1. HPV test. This test is done on a sample of cells removed from the cervix, the same sample used for the Pap test. This sample is tested for the strains of HPV most commonly linked to cervical cancer. HPV testing may be done by itself or combined with a Pap test. This test may also be done on a sample of cells collected from the vagina, which a person can collect on their own.
2.Pap test. The PAP TEST has been the most common test for early changes in cells that can lead to cervical cancer. This test is also called a Pap smear. A Pap test involves gathering a sample of cells from the cervix. It is often done at the same time as a bimanual pelvic exam as part of a gynecologic checkup. A Pap test may be combined with an HPV test.
3.Visual inspection with acetic acid (VIA). VIA is a screening test that can be done with a few tools and the naked eye. During VIA, a dilution of white vinegar is applied to the cervix. The health care provider then looks for abnormalities on the cervix, which will turn white when exposed to vinegar. This screening test is very useful in places where access to medical care is limited.
Screening for cervical cancer can be done during an appointment with a primary care doctor or a gynecologic specialist. In some areas, free or low-cost screening may be available.

One of the most effective preventive measures is the HPV vaccine. Administered to adolescents (can be given as early as 9 years of age), this vaccine protects against the most common high risk HPV types. The vaccine can be given between the ages of 9 and 45.
Vaccines are available that can help protect children and young adults against certain HPV infections. These vaccines protect against infection with the HPV types most commonly linked to cancer, as well as some types that can cause anal and genital warts.
These vaccines only work to prevent HPV infection − they will not treat an infection that is already there. That is why, to be most effective, the HPV vaccines should be given before a person becomes exposed to HPV (such as through sexual activity).
These vaccines help prevent pre-cancers and cancers of the cervix. Some HPV vaccines are also approved to help prevent other types of cancers and anal and genital warts.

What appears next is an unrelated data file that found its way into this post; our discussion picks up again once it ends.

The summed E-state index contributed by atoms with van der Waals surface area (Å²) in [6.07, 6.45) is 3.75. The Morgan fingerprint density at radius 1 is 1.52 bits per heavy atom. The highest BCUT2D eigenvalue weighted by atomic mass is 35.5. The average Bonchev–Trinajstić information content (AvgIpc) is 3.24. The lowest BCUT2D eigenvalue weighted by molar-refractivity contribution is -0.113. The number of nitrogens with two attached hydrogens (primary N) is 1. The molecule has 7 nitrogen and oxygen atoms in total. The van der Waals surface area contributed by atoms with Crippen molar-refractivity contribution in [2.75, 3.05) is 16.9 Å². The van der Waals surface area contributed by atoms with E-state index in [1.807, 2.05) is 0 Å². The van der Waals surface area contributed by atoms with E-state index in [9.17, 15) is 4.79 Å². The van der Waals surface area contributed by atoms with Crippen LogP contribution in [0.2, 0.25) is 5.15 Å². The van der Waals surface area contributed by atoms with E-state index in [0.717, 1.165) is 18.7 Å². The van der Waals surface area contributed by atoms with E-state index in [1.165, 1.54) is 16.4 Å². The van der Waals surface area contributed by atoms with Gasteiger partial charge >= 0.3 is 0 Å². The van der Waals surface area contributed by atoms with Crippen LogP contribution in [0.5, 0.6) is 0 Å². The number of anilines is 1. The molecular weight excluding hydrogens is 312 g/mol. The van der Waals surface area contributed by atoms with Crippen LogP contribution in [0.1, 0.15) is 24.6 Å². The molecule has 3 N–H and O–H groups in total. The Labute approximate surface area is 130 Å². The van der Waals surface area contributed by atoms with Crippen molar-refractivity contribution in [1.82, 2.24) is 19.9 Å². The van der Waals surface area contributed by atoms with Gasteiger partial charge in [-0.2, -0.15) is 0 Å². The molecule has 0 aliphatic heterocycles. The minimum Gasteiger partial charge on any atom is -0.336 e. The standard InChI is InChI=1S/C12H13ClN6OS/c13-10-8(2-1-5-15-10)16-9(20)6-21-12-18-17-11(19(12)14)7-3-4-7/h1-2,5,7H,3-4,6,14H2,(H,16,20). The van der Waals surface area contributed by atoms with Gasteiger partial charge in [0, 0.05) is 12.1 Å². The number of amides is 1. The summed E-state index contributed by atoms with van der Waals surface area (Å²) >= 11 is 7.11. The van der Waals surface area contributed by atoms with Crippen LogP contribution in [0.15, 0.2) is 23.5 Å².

The vaccines require a series of injections (shots). Side effects are usually mild. The most common ones are short-term redness, swelling, and soreness at the injection site. Pap smears to be done regularly (every 3 years) between the ages of 21 and 65 is recommended.

Limit exposure to HPV
HPV is passed from one person to another during skin-to-skin contact with an infected area of the body. So a person should not have multiple partners. Also, HPV infection seems to be able to spread from one part of the body to another. This means that an infection may start in the cervix and then spread to the vagina and vulva.
It can be very hard not to be exposed to HPV. It may be possible to prevent HPV infection by not allowing others to have contact with your anal or genital area, but even then there might be other ways to become infected that aren’t yet clear.
Limiting the number of sex partners and avoiding sex with people who have had many other sex partners may lower your risk of exposure to HPV. But again, HPV is very common, so having sexual activity with even one other person can put you at risk. There can be a possibility that someone can have HPV for years and still have no symptoms. So it’s possible someone can have the virus and pass it on without knowing it.
Quit Smoking – smoking Increases the risk of cervical cancer, as well as other types of cancers.
So maintaining a healthy life style, regular exercises, socializing, and keeping oneself productive and happy can cure any problem. But if there is slightest possibility of such exposure then one should visit a doctor and take regular tests and medication for a good and healthy life. So we all should keep in mind that Prevention is better than cure.

Dr Amrita Sethi is Consultant Gynaecologist and Obstetrician, Sethi Hospital